Nancy Paterson: The Machine in the Garden




 
  • ©1993, Nancy Paterson, The Machine in the Garden

Artist(s):


Title:


    The Machine in the Garden

Exhibition:


Creation Year:


    1993

Category:



Artist Statement:


    “Not only does god play dice…but he sometimes throws them where they can’t be seen.” – Stephen Hawking

    The Machine in the Garden is an interactive videodisk installation dealing with gambling and spirituality, twin distillates of our obsession with luck and fortune, weighing the apparently random outcome of phenomenon against a possible underlying order. Einstein’s Theory of Relativity eliminated Newton’s illusion of absolute space and time, and the combined research of quantum mechanics and chaos theory have shown the flaws in the belief that reality is predictable. As inevitably as we turn to organized religion for reassurance in the face of our mortality, and countless other systems of spiritual belief for their promises of miracles, we are drawn to games of risk and chance. Reconciling spirituality with our apparently reckless attitude toward technology becomes less problematic when we acknowledge that they are opposite sides of the same coin. Playing the odds and betting to win is a decidedly postmodern response to a failing faith in technological utopianism.

    Modeled on the design of a casino slot machine, The Machine in the Garden incorporates the Buddhist motif of “See no evil, Hear no evil, Speak no evil,” as the final image upon which each video display comes to rest.When the viewer approaches the installation they see, on three video displays, the same woman’s face with hands covering her eyes, ears, or mouth. Pulling the slot machine lever to activate the installation, video from three thematic areas begins to scroll: imagery of war and destruction on one video display; talking heads of politicians, game show hosts, and religious figures on the second; and children’s’ programming and television commercials on the third. Simulating the action of a casino slot machine, the scrolling of the imagery gradually builds in speed, stopping suddenly in staggered sequence, on one of nine possible combinations of the woman’s face.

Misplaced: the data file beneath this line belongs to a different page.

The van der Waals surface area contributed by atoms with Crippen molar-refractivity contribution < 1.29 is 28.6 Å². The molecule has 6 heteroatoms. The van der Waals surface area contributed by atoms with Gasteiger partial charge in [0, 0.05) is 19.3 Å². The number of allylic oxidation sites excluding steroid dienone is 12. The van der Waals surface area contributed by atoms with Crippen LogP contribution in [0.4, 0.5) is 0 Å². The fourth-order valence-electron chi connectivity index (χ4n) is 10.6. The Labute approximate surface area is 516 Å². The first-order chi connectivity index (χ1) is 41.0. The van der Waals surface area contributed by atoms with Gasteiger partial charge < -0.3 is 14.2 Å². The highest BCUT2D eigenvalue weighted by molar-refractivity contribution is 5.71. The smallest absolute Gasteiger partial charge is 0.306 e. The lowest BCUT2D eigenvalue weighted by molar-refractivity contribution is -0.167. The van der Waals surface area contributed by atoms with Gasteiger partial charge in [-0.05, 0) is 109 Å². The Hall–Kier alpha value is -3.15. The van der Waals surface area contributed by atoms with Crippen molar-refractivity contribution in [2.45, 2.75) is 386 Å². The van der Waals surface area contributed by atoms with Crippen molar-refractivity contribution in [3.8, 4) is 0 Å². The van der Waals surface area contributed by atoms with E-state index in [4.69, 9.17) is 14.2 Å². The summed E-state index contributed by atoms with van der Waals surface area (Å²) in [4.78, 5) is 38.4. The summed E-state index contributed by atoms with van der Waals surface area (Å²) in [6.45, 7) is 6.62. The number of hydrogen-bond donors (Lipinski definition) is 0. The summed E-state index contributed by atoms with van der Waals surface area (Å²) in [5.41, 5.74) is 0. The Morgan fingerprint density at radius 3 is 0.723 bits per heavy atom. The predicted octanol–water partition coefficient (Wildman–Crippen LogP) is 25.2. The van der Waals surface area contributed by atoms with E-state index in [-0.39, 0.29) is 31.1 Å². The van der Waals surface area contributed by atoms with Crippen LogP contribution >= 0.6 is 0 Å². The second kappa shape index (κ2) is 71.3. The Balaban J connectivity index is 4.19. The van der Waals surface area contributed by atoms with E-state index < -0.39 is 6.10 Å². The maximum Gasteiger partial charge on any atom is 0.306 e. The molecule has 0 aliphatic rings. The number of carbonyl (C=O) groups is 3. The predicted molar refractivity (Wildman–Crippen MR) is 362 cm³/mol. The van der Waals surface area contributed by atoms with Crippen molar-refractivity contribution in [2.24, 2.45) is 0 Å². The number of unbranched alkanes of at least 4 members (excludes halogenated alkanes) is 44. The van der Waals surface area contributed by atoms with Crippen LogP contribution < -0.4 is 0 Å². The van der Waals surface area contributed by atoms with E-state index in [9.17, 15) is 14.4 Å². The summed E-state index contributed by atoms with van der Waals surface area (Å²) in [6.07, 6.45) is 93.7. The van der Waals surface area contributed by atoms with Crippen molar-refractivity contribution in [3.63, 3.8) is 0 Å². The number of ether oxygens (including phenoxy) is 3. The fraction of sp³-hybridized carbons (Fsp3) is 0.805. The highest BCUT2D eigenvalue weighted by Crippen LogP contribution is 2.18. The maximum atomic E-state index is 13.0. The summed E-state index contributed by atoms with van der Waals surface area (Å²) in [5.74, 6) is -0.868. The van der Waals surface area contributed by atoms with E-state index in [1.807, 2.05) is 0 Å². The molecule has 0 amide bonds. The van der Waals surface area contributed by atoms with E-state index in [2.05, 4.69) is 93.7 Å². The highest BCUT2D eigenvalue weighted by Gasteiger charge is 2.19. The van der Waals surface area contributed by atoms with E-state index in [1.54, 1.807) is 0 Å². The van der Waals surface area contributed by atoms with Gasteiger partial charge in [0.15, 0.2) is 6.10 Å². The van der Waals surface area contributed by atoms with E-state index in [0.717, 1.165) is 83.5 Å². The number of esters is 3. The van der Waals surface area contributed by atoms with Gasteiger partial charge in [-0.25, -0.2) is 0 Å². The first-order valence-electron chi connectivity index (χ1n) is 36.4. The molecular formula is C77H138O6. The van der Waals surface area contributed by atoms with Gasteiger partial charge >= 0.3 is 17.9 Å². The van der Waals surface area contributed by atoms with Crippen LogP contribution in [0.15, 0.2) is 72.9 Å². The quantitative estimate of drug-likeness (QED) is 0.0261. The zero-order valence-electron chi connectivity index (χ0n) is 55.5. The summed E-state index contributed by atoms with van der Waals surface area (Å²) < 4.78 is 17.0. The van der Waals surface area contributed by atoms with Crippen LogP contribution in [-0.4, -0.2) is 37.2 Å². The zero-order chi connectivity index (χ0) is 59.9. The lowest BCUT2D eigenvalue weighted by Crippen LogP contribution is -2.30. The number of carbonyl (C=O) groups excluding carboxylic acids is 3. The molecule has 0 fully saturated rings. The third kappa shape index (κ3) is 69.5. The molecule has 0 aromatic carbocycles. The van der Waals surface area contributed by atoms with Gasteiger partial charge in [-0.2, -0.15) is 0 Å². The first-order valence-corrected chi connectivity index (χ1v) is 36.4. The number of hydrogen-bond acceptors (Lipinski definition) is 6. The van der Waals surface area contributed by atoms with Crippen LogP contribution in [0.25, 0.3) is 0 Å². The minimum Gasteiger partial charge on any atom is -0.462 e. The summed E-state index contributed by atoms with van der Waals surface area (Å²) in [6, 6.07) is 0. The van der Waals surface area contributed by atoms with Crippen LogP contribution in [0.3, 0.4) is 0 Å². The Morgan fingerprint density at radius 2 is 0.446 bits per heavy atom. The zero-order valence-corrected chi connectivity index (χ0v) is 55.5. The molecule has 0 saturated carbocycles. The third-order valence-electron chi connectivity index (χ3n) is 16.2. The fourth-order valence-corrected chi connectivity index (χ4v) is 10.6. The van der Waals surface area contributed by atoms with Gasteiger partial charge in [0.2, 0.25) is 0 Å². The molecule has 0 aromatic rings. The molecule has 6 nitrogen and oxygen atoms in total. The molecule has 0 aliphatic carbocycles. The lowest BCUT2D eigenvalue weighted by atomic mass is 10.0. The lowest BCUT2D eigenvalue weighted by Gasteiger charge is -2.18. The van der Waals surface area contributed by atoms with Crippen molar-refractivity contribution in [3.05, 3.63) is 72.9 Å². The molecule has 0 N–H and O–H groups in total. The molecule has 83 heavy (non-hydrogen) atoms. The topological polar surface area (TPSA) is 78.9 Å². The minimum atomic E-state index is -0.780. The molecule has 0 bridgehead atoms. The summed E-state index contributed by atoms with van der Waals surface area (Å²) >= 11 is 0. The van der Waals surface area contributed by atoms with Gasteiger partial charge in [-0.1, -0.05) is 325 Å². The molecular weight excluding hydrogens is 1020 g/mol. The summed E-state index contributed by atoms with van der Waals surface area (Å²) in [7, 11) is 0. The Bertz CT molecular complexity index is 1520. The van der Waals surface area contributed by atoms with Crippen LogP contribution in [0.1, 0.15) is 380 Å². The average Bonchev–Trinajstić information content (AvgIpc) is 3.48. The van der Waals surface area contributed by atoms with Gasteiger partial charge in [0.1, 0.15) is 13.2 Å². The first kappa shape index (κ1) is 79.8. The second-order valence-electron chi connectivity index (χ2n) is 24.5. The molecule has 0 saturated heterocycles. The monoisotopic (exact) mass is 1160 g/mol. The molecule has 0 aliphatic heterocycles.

The use of recycled broadcast imagery in this installation represents an interest in the reinterpretation and juxtaposition of images and themes that recur in mass media and popular culture. This technique has been employed in a series of installations incorporating technology from the 1950s, with the theme: women and technology, and the manipulation of the body through representation. This series of installations provides a framework of irony and empowerment for the presentation of complex issues and images, particularly as they relate to women. These installations counter the optimism and passive acceptance that women are expected to feel toward technology with the real impact it has had on their lives. The juxtaposition of old and new technology draws the viewer into an examination of popular culture in relation to the current ‘revolution’ in micro-electronics.